At Politico Theodoric Meyer wonders why anyone would seek to become governor of Illinois:
Illinois — the sixth-biggest state, by population — has seen its credit rating cut to near-junk status in the decade since the financial crisis. Its bonds are now considered as risky as those of Russia and Romania. Its pension system is in worse shape than that of almost any other state. Springfield, the state capital, has grown so paralyzed that Illinois’ own governor compared the state to “a banana republic.” And a bitter standoff between Rauner, a Republican, and Democrats in the state Legislature has left Illinois more than $7 billion in unpaid bills and a sense among the state’s residents and creditors that Illinois might not be governable anymore.
“The state is on the edge of financial collapse,” says Laurence Msall, president of the Civic Federation, a good-government nonprofit in Chicago. What scares budget experts the most is that Illinois is facing a fiscal crisis even as the national economy, and the state’s, is roaring ahead. The unemployment rate in Illinois is 4.1 percent. “If there’s a hiccup in the economy, if there is something that’s unexpected, Illinois does not have reserves to basically weather any economic downturn at this point,” Msall says.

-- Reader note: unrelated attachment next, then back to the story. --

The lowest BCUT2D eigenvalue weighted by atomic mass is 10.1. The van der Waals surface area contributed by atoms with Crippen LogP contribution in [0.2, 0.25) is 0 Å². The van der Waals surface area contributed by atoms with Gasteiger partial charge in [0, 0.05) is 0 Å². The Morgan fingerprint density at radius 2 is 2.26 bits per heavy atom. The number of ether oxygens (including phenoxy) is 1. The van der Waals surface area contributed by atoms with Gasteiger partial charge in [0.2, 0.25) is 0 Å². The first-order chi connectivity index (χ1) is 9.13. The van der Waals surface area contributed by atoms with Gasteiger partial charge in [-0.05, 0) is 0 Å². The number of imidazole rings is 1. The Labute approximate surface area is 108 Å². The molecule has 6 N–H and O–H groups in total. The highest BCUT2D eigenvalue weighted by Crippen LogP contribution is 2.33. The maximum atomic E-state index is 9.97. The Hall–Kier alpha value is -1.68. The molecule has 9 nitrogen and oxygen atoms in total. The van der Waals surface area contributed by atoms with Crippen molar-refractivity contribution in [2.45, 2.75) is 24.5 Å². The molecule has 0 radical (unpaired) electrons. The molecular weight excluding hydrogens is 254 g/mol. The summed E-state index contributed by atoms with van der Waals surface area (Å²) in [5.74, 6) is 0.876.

He barely scratches the surface of Illinois’s problems. Not the least problem is that the state is effectively ruled by a man, sometimes called the “most corrupt politician in American politics”, who only needs to get 10,000 votes to stay in office.
A month from now multi-billionaire J. B. Pritzker will likely be elected Illinois’s next governor over incumbent billionaire Bruce Rauner. Pritzker is running on a tax and spend platform, most of the provisions of which are either violations of the U. S. constitution, the Illinois constitution, or impossible to get through the state legislature. It is fantasy as a substitute for policy. The legislature stands four square against any measure which might actually solve Illinois’s problems. Worst job, indeed.